The U.S. Environmental Protection Agency released new draft rules to limit methane emissions from the oil and gas sector on Friday during the United Nations Climate Change Conference, or COP27.
The draft rule released Friday builds upon a previous draft rule released last year.
Environmental advocates say that the proposal is strong, but could be stronger. Many groups said further restrictions or elimination of routine flaring are needed. Full text of the draft rule can be found here.
“Ozone pollution and climate impacts from methane emissions pose a serious threat to our people. Navajo leaders and community members have been calling on the federal government and the Navajo Nation to do more to limit pollution from oil and gas,” Robyn Jackson, the interim executive director of Diné CARE, said in a statement. “The EPA is on the right track proposing its updated methane standard. Inspections at smaller wells with leaky equipment are especially important at the older oil and gas infrastructure we see in Navajo Country. We need a strong final rule that cuts pollution from those wells. Both tribal and federal governments must act by adopting strong rules to protect our communities, our health, and our future. We must also ensure Navajo communities are not robbed of royalty revenue by wasting our natural resources as we transition to a more sustainable and cleaner future.”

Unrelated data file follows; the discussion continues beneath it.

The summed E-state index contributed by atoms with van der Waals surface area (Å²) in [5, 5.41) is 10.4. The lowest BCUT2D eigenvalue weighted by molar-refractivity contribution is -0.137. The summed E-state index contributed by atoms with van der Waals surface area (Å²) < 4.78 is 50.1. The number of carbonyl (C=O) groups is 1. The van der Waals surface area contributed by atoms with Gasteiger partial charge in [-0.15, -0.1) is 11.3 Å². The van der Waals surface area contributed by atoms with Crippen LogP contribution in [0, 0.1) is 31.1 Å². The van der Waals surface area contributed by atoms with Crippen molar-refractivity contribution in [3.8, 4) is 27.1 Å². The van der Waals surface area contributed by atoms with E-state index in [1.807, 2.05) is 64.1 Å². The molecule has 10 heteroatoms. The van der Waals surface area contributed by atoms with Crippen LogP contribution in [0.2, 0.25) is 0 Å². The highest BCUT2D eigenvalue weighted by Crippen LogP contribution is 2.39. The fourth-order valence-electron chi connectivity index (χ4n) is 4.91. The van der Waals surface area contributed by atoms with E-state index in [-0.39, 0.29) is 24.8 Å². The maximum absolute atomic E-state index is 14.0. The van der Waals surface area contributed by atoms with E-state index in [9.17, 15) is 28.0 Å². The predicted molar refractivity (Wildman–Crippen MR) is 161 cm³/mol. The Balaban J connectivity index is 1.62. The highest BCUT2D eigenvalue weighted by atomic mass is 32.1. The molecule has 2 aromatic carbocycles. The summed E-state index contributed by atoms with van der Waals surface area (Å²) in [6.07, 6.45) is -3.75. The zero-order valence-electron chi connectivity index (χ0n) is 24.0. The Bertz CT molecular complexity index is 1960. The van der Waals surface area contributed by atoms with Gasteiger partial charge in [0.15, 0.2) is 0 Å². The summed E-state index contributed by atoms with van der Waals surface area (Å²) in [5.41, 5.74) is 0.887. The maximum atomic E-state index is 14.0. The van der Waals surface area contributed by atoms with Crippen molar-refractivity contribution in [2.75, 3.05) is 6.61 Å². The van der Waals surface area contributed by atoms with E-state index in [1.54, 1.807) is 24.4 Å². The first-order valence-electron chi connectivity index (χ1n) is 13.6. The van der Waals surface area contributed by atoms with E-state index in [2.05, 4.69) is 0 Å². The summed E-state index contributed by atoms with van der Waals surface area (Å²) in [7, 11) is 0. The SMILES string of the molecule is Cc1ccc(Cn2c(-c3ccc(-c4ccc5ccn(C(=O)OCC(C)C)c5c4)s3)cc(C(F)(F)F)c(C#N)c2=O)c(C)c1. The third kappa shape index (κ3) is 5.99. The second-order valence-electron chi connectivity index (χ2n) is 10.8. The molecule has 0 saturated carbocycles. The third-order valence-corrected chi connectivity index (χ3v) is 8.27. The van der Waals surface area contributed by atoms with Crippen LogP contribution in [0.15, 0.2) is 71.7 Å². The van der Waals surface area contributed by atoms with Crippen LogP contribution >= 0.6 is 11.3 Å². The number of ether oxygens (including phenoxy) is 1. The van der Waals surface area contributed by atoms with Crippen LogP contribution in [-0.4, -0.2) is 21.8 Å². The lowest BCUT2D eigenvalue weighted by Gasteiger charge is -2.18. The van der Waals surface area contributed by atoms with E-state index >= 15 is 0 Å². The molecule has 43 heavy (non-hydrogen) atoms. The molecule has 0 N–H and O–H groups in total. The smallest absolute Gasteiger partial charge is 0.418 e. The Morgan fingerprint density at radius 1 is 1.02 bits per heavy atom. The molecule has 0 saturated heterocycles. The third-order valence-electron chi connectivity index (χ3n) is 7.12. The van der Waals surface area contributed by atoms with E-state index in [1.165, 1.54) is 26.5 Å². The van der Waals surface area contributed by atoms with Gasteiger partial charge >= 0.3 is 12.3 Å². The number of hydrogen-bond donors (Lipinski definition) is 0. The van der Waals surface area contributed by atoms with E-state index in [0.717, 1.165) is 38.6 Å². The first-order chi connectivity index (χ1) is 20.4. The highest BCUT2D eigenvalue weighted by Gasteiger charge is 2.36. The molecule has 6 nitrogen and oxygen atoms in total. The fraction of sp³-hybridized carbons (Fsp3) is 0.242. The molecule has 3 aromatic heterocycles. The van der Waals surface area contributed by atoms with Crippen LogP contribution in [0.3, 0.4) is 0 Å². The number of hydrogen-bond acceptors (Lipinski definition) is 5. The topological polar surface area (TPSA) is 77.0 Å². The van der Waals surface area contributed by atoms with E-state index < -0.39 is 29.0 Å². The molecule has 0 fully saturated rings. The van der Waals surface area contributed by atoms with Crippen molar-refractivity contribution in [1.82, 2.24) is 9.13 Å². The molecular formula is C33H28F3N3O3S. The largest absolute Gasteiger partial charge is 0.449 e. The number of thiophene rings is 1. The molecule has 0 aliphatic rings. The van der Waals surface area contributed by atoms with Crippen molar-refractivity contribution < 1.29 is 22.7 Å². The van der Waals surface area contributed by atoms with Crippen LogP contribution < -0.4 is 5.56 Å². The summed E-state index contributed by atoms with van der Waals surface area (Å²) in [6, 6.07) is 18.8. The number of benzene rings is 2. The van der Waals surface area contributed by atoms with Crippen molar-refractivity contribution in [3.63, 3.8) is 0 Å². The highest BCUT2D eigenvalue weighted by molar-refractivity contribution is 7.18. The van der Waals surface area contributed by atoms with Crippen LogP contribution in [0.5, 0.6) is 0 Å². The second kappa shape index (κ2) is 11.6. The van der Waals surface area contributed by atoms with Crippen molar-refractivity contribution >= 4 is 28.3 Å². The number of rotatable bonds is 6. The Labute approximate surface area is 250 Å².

The draft rule requires operators to show evidence that methane capture is not possible and that flaring is unavoidable before they can flare.
Flaring is often done during well completions, for safety reasons or when infrastructure is not available to take the gas.
According to the EPA, if implemented, the draft rules would lead to 87 percent less methane emissions than 2005 levels.
“This revised draft rule is a welcome reprieve to those of us living in the most prolific oil field in the United States, the Permian Basin,” Kaley Shoup, an organizer for Citizens Caring for the Future, said in a statement. “This rule raises the bar on the use of zero-emitting equipment and will finally clamp down on emission from abandoned wells.”
Shoup said the draft rule creates a strong foundation, but that the EPA should look to New Mexico for guidance and strictly limit routine flaring.
“Pollution doesn’t stop at the state border, and New Mexico alone cannot solve the pollution issue for those of us in frontline communities of the Permian Basin,” Shoup said. “We hope that these rules can be implemented and enforced swiftly, as the Permian faces down ozone pollution levels that are in violation of the Clean Air Act.”
Related: Study: Improper flaring leading to larger methane emissions than previously thought
The draft rules include a super-emitter response program. This program would require operators to respond to credible reports of high methane leaks. These reports could come from environmental advocates that visit sites to check for leaks.
“The United States is once again a global leader in confronting the climate crisis, and we must lead by example when it comes to tackling methane pollution – one of the biggest drivers of climate change,” EPA Administrator Michael S. Regan said in a press release.